On civil rights he said one of his proudest accomplishments was being able to reverse a racist Jim Crow law disenfranchising hundreds of thousands of Virginians. McAuliffe restored the right to vote to more than 200,000 Virginians with felony convictions allowing them to fully participate in democracy.

He was good for business and during his one term as governor had a record of bringing more than 200,000 good paying jobs to the state and oversaw a lowered unemployment rate and an increase in personal income of over 13%. McAuliffe understood early investments in the state’s infrastructure would help the state to be a national leader in clean energy.

There is some discussion about whether McAuliffe should have stayed out of this race since there are two African-American women running. Some suggest he should have instead supported one of them. But like Joe Biden in his presidential race, McAuliffe has the support of a huge number of African Americans because they know him and many have personal relationships with him. A recent NBC news column quoted some African-American leaders who support McAuliffe. “I asked him to run,” said Virginia Senate President Pro Tempore L. Louise Lucas, a leader of the state’s Black political establishment and a co-chair of McAuliffe’s campaign. She described McAuliffe as a “comfort level” choice in the midst of a pandemic.

State Del. Don Scott, who has a felony in his past said “McAuliffe encouraged him to run for the legislature two years ago at a time when others were counseling him against a campaign. He hasn’t forgotten that favor. He had my back, said Scott, a staunch McAuliffe supporter. He may have thought he was running [for governor in 2021], but nobody else came down here. He put in that work and built those relationships. And if he did that with me imagine the type of relationships he’s been able to build and relationships matter.”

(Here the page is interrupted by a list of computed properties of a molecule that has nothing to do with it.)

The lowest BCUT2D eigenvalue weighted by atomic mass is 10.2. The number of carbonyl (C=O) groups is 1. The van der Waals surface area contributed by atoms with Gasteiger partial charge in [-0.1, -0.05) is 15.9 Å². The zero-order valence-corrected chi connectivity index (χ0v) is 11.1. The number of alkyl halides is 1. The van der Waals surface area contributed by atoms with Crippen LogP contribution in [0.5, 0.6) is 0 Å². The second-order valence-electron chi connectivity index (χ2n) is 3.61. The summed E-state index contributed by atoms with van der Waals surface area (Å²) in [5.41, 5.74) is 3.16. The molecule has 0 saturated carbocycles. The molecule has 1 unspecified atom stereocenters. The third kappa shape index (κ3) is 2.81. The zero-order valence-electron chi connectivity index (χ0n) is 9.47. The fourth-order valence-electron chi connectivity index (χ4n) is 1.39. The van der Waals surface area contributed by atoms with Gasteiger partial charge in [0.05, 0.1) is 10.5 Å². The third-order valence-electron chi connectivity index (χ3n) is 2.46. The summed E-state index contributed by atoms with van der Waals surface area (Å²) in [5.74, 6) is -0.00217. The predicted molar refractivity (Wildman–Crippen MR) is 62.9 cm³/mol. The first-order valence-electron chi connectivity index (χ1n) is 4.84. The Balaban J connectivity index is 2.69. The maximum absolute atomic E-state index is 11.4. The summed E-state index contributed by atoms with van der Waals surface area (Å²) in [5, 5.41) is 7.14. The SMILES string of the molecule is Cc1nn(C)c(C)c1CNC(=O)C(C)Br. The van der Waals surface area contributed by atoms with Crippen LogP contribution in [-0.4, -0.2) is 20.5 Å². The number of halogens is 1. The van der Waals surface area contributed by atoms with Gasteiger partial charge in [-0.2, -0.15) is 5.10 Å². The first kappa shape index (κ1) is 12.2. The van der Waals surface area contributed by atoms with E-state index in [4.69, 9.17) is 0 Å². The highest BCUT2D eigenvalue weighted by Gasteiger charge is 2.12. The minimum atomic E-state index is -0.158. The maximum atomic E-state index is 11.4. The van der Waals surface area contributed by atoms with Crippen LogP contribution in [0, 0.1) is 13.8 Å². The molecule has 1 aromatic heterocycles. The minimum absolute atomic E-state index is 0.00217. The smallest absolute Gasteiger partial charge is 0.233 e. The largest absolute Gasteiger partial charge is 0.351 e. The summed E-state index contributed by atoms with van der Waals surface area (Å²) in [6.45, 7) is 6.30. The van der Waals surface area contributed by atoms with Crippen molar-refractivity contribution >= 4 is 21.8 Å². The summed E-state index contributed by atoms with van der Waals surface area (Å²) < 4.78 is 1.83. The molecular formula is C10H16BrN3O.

Politics is often about the possible and yes one needs an inflated ego to feel “I am the best person to lead.” But in the case of McAuliffe his successes match his ego. His leadership has made a positive difference for so many people. It is those people who are responding to his candidacy and giving him a huge lead in the polls. They understand why in December 2017, McAuliffe was named “Public Official of the Year” by GOVERNING magazine. Virginians should give McAuliffe a second term.

 

Peter Rosenstein is a longtime LGBTQ rights and Democratic Party activist. He writes regularly for the Blade.

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Opinions

Homophobia wins in the Puerto Rico Senate

Bill to ban conversion therapy died in committee

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(Washington Blade photo by Michael K. Lavers)

It is a sad day for Puerto Rico, and it is a sad day for human rights on the Caribbean island.

Last Thursday, 11 senators decided to turn their backs on children and human rights in Puerto Rico. A new Senate majority proved to be weak and on the wrong side of history, again. Eight senators from the legislative committee reviewing Senate Bill 184 to ban conversation therapy on the island voted against the bill’s report.